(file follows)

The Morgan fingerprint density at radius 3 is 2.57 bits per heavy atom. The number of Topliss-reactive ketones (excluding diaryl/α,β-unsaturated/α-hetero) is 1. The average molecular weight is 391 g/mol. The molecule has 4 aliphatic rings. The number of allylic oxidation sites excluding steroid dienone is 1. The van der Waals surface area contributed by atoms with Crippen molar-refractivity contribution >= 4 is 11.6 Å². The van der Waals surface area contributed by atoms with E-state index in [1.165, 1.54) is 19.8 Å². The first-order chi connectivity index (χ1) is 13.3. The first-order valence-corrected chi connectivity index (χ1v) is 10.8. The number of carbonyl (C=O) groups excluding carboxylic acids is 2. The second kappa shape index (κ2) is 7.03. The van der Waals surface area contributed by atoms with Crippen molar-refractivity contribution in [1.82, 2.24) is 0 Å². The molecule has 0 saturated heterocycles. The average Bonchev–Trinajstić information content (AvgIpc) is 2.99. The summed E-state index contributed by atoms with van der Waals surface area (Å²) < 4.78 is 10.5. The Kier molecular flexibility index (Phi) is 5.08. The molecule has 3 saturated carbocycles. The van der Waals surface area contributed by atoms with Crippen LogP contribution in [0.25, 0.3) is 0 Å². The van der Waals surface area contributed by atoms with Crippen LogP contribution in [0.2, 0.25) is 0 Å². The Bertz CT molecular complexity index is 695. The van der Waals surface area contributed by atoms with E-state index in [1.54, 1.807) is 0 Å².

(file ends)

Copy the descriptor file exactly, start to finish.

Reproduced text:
The Morgan fingerprint density at radius 3 is 2.57 bits per heavy atom. The number of Topliss-reactive ketones (excluding diaryl/α,β-unsaturated/α-hetero) is 1. The average molecular weight is 391 g/mol. The molecule has 4 aliphatic rings. The number of allylic oxidation sites excluding steroid dienone is 1. The van der Waals surface area contributed by atoms with Crippen molar-refractivity contribution >= 4 is 11.6 Å². The van der Waals surface area contributed by atoms with E-state index in [1.165, 1.54) is 19.8 Å². The first-order chi connectivity index (χ1) is 13.3. The first-order valence-corrected chi connectivity index (χ1v) is 10.8. The number of carbonyl (C=O) groups excluding carboxylic acids is 2. The second kappa shape index (κ2) is 7.03. The van der Waals surface area contributed by atoms with Crippen molar-refractivity contribution in [1.82, 2.24) is 0 Å². The molecule has 0 saturated heterocycles. The average Bonchev–Trinajstić information content (AvgIpc) is 2.99. The summed E-state index contributed by atoms with van der Waals surface area (Å²) < 4.78 is 10.5. The Kier molecular flexibility index (Phi) is 5.08. The molecule has 3 saturated carbocycles. The van der Waals surface area contributed by atoms with Crippen LogP contribution in [0.25, 0.3) is 0 Å². The van der Waals surface area contributed by atoms with Crippen LogP contribution in [0.2, 0.25) is 0 Å². The Bertz CT molecular complexity index is 695. The van der Waals surface area contributed by atoms with E-state index in [1.54, 1.807) is 0 Å².